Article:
Whistleblowers in Ireland

Paul Hockenos is a Berlin-based writer and consultant who recently visited Dublin to work with TI Ireland to give exposure to its groundbreaking programme to protect and encourage whistleblowers. German photographer Dagmar Morath accompanied him.


Irish pensioner protesting cutbacks in front of the national parliament in November 2011.

You don’t have to walk very far in downtown Dublin to run smack into grim fallout of the financial crisis and recession – it’s ubiquitous. A stone’s thrown from TI Ireland’s hole-in-the-wall office is the Occupy Dame Street Movement camped out in front of the Central Bank, a cement monstrosity looming over the corner of Dame and Grafton Streets. And every day there are demonstrations at the Oireachtas, Ireland’s national parliament, be it trade unions or citizens groups protesting the stark austerity measures that will take an average of 600 euros a month from the pockets of families.

And then there are the so-called “ghost estates” in the suburbs, creepy monuments to the exploded housing bubble. These abandoned construction sites lie in vast wastelands that border completed residential housing, some of it empty and now derelict, other units sheltering dispirited families who have no choice now but to stay put in their new homes, now worth a third of what they paid a few years ago.

The suburb of Castlemoyne, in north Dublin, was the site of rampant construction until the crisis hit. From one day to the next the building companies packed up and left, leaving partially built structures behind them. The houses in the background are uninhabited.

So this was the backdrop to the week of interviews I did with the “whistleblowers” working together with TI here. Not all of them worked in financial services but the link between the culture of secrecy, cronyism, and old-boy networks that they found themselves up against and that which made Ireland’s spectacular boom and bust possible was unmistakable.

Each of the people with whom I met endured grave consequences for their actions, from losing their jobs, to bullying and character assassination, to physical violence and illness. One man had blown the whistle on weak financial controls at the Irish Red Cross; another disclosed blatant harassment of women in the Irish military; one couple spoke out about reckless lending practices that ultimately led to the collapse of Irish Nationwide Building Society.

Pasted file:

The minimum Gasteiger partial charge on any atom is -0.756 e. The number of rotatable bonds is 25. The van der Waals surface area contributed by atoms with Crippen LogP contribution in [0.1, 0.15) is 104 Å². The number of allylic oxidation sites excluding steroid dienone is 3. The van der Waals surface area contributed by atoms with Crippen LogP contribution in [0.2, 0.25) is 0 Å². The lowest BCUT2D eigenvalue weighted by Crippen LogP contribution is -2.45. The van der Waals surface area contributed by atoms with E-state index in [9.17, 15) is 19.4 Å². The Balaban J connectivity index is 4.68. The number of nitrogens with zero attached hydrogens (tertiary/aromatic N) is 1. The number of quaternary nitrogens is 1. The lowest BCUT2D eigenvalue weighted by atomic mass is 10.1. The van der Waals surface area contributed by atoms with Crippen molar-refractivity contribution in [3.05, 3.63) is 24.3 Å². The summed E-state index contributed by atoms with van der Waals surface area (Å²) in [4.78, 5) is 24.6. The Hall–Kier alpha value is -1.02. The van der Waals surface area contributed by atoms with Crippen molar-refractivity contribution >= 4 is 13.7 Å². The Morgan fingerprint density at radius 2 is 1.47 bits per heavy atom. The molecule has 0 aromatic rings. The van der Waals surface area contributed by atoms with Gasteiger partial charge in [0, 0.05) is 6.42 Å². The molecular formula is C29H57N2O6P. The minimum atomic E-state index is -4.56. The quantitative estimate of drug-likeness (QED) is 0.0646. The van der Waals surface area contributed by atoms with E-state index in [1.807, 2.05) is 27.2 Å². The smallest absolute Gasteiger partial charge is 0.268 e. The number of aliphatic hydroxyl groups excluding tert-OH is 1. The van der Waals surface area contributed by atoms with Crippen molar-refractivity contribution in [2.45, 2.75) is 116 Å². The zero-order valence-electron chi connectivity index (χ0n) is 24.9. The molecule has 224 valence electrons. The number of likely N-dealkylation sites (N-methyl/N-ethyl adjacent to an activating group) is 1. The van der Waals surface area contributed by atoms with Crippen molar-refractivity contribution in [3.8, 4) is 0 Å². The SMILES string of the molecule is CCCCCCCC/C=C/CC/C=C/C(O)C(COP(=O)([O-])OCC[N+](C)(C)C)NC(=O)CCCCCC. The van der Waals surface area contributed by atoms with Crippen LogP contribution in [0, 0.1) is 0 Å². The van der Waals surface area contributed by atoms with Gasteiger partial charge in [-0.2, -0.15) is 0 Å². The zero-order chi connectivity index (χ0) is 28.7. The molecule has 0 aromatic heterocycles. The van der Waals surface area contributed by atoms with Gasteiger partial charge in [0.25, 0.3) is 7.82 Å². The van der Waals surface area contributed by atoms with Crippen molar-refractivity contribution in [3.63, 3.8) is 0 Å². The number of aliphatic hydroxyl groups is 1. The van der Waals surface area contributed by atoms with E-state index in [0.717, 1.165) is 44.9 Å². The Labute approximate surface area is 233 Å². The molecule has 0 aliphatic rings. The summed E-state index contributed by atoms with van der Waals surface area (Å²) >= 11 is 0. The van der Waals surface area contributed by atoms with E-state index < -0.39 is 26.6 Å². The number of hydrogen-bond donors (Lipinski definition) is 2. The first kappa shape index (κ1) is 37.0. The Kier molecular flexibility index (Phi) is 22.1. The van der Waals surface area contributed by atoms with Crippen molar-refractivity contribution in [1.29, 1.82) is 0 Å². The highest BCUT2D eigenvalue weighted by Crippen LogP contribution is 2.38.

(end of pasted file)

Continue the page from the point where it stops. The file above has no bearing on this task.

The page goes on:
Of course the kind of abuse that they faced is not specific to Ireland. But they told me that because of its history under British rule, “traitors” or “snitches” are particularly despised – and sadly this is what many people think of whistleblowers. This made it that much harder for them to do the right thing and they found very little support from their colleagues, even those who had called themselves friends. While Ireland has limited whistleblower protections in place, they do not apply in all sectors and there are still significant gaps in protection, leaving whistleblowers open to reprisal when they choose to speak out.

Until TI Ireland took up the cause of the whistleblowers, these people didn’t have anyone. They were completely on their own, some of them even experiencing grave doubts that they had indeed done the right thing. The TI programme brought them together, something they all said was extremely important. I was impressed by what a difference such a small, dedicated office could make in the lives of these individuals. But it didn’t get any of them their jobs back.

A few of the people I interviewed are on their feet again, but most were jobless and struggling. Brave people indeed, who paid – and continue to pay – a very high price for their actions. Their courage moved me and testified to the difference one voice can make. Hopefully the legislation currently being drafted to protect whistleblowers in Ireland will make this path a smoother one for others in the future.

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